Auto-suggest helps you quickly narrow down your search results by suggesting possible matches as you type.

Showing results for

- JMP User Community
- :
- Discussions
- :
- Discussions
- :
- Ordinal Logistics Regression for Key Driver Analys...

Topic Options

- Subscribe to RSS Feed
- Mark Topic as New
- Mark Topic as Read
- Float this Topic for Current User
- Bookmark
- Subscribe
- Printer Friendly Page

- Mark as New
- Bookmark
- Subscribe
- Subscribe to RSS Feed
- Permalink
- Email to a Friend
- Report Inappropriate Content

Apr 12, 2017 7:26 PM
(1145 views)

Hi all,

I need to do a key driver analysis and identify the top 10 drivers for customer satisfaction. The data set that I have consists of 1 ordinal dependent variable and about 20-30 independent variable (ordinal, nominal, binary).

I tried to analysis the data set by Fit Y by X and Fit Model. However, I do not know what to look out for to identify the most important drivers.

For numerical data, I am aware that I can use the beta coefficients. However, I do not know what to do/ where to find similar information for this case.

Please help me!

3 REPLIES

- Mark as New
- Bookmark
- Subscribe
- Subscribe to RSS Feed
- Permalink
- Email to a Friend
- Report Inappropriate Content

Apr 13, 2017 10:00 AM
(1130 views)

Both the Fit Y by X and Fit Model platforms can provide useful insights. Have you looked through the JMP documentation on logistic regression? There are lots of model fitting ouputs to look at to help you decide if you have a useful model for your key driver analysis. Here's a link to the landing page in the documentation for logistic regression in general, with sub topics for ordinal logistic regression.

http://www.jmp.com/support/help/13-1/Logistic_Regression_Models.shtml#

You may also want to take a look at the partition platform and if you are running JMP Pro some of the penalized regression methods as well as the other tree based modeling methods like boosted tree and bootstrap forest.

- Mark as New
- Bookmark
- Subscribe
- Subscribe to RSS Feed
- Permalink
- Email to a Friend
- Report Inappropriate Content

Apr 15, 2017 9:16 AM
(1085 views)

Hi Peter,

Thanks for the reply. I've looked through all the web pages in the link given. However, it doesnt contain any information on how I can find the relative importance.

I am using JMP Pro now. However, I dont know which columns/ information to look at so that I can find the top drivers/ importance. I am having a big problem now because I have never worked with ordinal variables before.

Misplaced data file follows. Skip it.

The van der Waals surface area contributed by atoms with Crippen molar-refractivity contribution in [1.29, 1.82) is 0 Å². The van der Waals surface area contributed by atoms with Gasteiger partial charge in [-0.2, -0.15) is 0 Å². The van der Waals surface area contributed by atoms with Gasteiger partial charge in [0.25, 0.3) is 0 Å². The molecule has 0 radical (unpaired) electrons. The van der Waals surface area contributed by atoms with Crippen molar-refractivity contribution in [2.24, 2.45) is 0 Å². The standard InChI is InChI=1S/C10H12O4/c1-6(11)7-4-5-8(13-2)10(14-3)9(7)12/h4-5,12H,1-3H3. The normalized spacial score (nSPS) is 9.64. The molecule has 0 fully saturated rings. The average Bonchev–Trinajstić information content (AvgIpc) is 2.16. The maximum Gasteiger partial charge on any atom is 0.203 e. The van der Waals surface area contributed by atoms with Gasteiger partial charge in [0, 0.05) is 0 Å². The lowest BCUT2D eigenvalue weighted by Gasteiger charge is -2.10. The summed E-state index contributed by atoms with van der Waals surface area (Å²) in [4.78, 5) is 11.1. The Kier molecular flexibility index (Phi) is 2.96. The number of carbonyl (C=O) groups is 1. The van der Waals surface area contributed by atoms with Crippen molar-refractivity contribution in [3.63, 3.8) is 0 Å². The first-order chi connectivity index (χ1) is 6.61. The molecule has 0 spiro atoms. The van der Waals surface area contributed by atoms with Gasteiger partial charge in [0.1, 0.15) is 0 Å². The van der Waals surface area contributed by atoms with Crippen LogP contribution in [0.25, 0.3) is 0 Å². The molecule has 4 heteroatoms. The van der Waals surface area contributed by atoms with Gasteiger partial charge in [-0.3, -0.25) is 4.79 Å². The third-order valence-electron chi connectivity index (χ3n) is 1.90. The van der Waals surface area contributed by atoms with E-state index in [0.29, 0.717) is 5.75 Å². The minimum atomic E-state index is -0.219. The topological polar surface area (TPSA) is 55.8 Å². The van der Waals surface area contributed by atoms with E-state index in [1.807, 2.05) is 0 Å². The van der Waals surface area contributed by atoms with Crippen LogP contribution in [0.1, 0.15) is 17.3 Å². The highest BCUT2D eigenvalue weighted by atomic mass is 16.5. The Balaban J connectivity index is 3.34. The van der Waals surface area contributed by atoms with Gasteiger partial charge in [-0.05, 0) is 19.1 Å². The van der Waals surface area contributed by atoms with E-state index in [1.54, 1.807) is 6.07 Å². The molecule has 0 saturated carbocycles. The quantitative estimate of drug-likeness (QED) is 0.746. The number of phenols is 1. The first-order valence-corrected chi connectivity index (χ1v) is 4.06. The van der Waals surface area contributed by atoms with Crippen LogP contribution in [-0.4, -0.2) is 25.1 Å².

- Mark as New
- Bookmark
- Subscribe
- Subscribe to RSS Feed
- Permalink
- Email to a Friend
- Report Inappropriate Content

Apr 17, 2017 6:45 AM
(1066 views)

Sarah:

I suggest taking a look at the worked example in the cheese.jmp data table supplied with your JMP Sample Data Directory. The thinking and workflow for that example might be similar to what you are trying to accomplish with your problem?

Make sure to take a look at the two embedded scripts as well. The Contingency script does a nice job of showing the mosaic plots...and you'll get additional plots for your continuous variable predictors as well. The Fit Model script uses the Fit Model -> Ordinal Logistic personality to build and evaluate the model. Once you fit your model to your data, I suggest taking a look at various model fit evaluation statistics and visualizations such as the Effect Summary window, the Whole Model test, the Lack of Fit test, parameter estimates, ROC curves, confusion matrix, and the JMP Pro prediction profiler. In short there is no ONE thing to look at to decide if your model does a satisfactory job of helping you identify your 'key drivers'.

And last but not least...compare what the model is telling you to your knowledge of the process, rational human behavior, and expectations...if the model if flying in the face of process knowledge then maybe there is something amiss? For example suppose you are evaluating customer satisfaction with a telephone customer contact center and one of the predictor variables is 'wait time to talk to an agent' and the model suggests that satisfaction increases with increasing wait time...well something is fishy.